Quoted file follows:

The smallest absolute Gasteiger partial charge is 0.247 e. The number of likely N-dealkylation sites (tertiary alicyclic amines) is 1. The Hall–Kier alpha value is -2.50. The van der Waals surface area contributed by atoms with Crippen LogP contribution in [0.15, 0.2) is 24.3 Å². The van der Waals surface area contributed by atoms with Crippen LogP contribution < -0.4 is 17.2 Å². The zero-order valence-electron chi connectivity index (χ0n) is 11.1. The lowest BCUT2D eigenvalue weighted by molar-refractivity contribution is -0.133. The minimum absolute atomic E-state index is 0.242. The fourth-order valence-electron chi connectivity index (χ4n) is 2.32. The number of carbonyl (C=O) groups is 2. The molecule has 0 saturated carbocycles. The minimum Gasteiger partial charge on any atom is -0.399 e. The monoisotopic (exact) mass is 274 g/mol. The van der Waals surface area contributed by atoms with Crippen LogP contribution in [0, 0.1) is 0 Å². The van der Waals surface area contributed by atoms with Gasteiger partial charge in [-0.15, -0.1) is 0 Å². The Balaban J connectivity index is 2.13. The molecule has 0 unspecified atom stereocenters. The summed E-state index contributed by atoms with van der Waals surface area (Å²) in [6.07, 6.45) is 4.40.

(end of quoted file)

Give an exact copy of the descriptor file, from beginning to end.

The smallest absolute Gasteiger partial charge is 0.247 e. The number of likely N-dealkylation sites (tertiary alicyclic amines) is 1. The Hall–Kier alpha value is -2.50. The van der Waals surface area contributed by atoms with Crippen LogP contribution in [0.15, 0.2) is 24.3 Å². The van der Waals surface area contributed by atoms with Crippen LogP contribution < -0.4 is 17.2 Å². The zero-order valence-electron chi connectivity index (χ0n) is 11.1. The lowest BCUT2D eigenvalue weighted by molar-refractivity contribution is -0.133. The minimum absolute atomic E-state index is 0.242. The fourth-order valence-electron chi connectivity index (χ4n) is 2.32. The number of carbonyl (C=O) groups is 2. The molecule has 0 saturated carbocycles. The minimum Gasteiger partial charge on any atom is -0.399 e. The monoisotopic (exact) mass is 274 g/mol. The van der Waals surface area contributed by atoms with Crippen LogP contribution in [0, 0.1) is 0 Å². The van der Waals surface area contributed by atoms with Gasteiger partial charge in [-0.15, -0.1) is 0 Å². The Balaban J connectivity index is 2.13. The molecule has 0 unspecified atom stereocenters. The summed E-state index contributed by atoms with van der Waals surface area (Å²) in [6.07, 6.45) is 4.40.